Fluoride and fluorosis

Fluoride is an important compound in health care, necessary for protection from tooth decay.
It is a compound of the gaseous element fluorine.
It is found in sea water as sodium fluoride and most of the sea food we consume contains this compound.
In human body most of the compound occurs in bones and teeth as calcium fluoride.
Experimentally in low doses, this compound is found to improve the bone density in osteoporosis.

Similarly in low doses it is used in drinking water to prevent tooth decay with good results.
Vegetables and fruits and drinking water are sources of fluoride supply.
Symptoms of its deficiency are increased tooth cavities and weak teeth and bones.
Excess of fluoride can cause conditions called skeletal and dental fluorosis.

In skeletal form initially stiffness of joints, joint pain and symptoms of arthritis are noticed.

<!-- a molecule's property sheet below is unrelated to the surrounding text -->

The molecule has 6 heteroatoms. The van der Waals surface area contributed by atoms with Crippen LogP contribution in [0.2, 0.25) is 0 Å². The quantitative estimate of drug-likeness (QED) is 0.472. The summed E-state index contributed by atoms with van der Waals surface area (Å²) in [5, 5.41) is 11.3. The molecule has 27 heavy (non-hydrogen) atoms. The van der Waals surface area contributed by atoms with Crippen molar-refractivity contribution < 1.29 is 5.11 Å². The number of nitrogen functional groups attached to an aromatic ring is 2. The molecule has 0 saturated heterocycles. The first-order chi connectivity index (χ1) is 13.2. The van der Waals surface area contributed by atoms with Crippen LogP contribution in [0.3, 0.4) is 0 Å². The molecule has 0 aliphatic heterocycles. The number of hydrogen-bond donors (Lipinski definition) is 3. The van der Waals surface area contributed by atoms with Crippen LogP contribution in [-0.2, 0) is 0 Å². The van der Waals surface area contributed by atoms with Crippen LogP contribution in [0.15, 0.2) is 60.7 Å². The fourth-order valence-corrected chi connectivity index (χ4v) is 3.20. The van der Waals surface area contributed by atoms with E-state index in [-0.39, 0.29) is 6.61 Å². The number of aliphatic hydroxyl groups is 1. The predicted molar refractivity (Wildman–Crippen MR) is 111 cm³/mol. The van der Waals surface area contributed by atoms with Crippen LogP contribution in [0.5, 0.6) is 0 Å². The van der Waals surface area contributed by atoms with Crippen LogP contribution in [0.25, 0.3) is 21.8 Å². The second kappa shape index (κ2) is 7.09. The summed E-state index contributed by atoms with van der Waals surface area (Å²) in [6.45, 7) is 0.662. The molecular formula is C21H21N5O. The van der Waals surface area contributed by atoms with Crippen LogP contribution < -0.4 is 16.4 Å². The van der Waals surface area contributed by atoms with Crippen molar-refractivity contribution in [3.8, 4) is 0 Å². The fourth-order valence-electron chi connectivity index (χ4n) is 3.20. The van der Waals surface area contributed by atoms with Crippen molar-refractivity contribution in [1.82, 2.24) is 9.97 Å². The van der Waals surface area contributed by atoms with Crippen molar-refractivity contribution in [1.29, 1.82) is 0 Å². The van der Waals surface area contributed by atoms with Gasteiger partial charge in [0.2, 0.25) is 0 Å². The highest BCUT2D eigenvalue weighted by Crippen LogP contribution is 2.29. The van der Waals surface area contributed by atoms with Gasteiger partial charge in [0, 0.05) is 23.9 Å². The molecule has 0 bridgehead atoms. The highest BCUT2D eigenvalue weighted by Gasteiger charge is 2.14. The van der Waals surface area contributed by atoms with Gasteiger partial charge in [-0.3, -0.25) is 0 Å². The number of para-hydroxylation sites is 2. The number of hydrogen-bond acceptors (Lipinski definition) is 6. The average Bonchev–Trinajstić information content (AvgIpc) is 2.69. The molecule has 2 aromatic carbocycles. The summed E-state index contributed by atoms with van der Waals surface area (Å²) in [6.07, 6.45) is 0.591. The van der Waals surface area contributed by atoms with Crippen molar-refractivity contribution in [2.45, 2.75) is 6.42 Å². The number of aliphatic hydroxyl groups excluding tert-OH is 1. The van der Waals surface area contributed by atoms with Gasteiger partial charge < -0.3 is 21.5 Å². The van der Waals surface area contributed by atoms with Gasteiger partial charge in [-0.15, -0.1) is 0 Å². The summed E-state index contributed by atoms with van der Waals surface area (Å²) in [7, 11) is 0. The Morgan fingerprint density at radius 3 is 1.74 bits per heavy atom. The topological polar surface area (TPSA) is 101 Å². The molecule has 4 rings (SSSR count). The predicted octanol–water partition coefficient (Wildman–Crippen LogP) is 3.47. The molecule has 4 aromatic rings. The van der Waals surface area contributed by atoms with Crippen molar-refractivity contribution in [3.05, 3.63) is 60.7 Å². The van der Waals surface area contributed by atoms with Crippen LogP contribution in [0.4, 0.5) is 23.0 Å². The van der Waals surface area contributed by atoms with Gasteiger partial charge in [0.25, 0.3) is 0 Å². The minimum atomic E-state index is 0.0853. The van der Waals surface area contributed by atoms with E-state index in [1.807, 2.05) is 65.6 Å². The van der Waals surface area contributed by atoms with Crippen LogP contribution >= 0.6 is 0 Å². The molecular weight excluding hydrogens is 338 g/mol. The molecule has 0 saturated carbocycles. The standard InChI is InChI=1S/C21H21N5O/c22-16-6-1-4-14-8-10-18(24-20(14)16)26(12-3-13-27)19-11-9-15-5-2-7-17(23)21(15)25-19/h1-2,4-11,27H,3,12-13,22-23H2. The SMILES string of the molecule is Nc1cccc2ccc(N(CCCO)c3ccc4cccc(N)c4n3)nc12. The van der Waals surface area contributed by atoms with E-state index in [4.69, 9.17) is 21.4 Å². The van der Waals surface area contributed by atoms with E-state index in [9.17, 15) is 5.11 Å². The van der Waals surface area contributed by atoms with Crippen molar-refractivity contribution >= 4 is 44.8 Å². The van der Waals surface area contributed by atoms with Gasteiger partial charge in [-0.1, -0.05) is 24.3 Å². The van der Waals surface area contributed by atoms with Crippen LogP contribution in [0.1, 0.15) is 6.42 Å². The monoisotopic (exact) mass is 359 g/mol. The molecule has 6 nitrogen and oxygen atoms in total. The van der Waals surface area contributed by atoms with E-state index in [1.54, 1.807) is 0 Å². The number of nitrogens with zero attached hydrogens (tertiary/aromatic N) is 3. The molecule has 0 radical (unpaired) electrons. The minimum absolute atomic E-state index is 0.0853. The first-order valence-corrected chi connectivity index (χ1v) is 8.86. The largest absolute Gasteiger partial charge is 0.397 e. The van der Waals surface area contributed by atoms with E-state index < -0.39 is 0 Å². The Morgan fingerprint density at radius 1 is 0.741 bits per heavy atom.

In severe cases joint movement gets limited, ligaments of neck vertebrae get calcified, spine and major joints get deformed and muscle gets wasted.
Dental fluorosis occurs in children receiving excess of fluoride during their tooth development.
This dental condition occurs as white streaks or specks on the teeth in its milder form.
Pitting and cracking of teeth with brown and black stains occur in severe form of fluorosis.
This can happen when deep bore water with high content of this compound is consumed.
High fluoride coal dust and brick tea can also cause fluorosis.

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